Michael Chorost: Simon & Schuster Speakers Bureau

Michael Chorost

Cyborg Who Foresees the Future

Michael Chorost is a technology theorist with an unusual perspective: his body is the future. In 2001 he went completely deaf and had a computer implanted in his head to let him hear again. This transformative experience inspired his first book, Rebuilt: How Becoming Part Computer Made Me More Human. He wrote about how mastering his new ear, a cochlear implant, enabled him to enhance his creative potential as a human being.

Chorost’s intimate knowledge of technology and philosophy makes him an ideal speaker for addressing the biggest questions about how technology will change education, relationships, consumer society, and play in the coming decades.

When Chorost lost his hearing in one day, his body became a foreign country. All of the rules abruptly changed. As he rebuilt his life, he learned how to embrace new tools to make new rules, and better ones. That let him achieve things he had never even known were possible. In today’s economic times, the rules are abruptly changing for everyone. Making plans these days feels like building a house during a hurricane. Dr. Chorost speaks about critical strategies such as technology innovation, entrepreneurial thinking, smart risk-taking, honesty with oneself and others, and making creative use of the unexpected. He brings to bear his Ph.D. in educational technology, his burgeoning career writing about the smartest scientists and engineers in the world, and his own experience in having rebuilt his life not just once but several times.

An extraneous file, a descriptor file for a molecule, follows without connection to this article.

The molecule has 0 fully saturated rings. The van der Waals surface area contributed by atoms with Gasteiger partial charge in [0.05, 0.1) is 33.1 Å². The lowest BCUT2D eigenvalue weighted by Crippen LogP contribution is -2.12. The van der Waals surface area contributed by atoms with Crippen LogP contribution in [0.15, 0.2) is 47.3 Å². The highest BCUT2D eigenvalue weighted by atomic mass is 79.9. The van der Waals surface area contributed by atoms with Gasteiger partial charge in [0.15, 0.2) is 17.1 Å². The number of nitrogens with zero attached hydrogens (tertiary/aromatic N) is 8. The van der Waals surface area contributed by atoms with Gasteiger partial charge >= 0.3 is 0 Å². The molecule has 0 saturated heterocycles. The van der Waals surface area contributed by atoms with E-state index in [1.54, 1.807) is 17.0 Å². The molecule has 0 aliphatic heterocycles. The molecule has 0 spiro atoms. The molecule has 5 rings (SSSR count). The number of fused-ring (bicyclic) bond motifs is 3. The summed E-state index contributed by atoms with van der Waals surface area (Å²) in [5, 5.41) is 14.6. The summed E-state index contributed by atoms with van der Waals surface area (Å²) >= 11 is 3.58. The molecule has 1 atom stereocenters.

Chorost discusses profound questions that are often asked in today’s technological age: What are computers doing to our bodies, our friendships, and our working lives? How do we live whole and full lives in a world saturated with technology?
Some of the questions that Chorost addresses in his talks include:

1. How will future technologies change the body? Implants and prosthetics are already changing the lives of people with disabilities; will they ever be useful for people without disabilities?
2. Is electronic communication alienating people from each other? How can people relate to each other more richly and productively in a technological age?
3. How do prosthetics and implants such as cochlear implants actually work? How are they integrated with the body? How do users adapt to such radical changes in the human sensorium?
4. What new technologies make it conceptually thinkable – not yet practicable, but thinkable – to create technologies that can know what a brain is perceiving, remembering, and feeling?
5. What philosophical and ethical frameworks are the most useful for thinking creatively about how society is changing in the 21st century?

Interested in booking Michael Chorost to speak at your next event?

Contact Simon & Schuster Speakers Bureau.

(866) 248-3049

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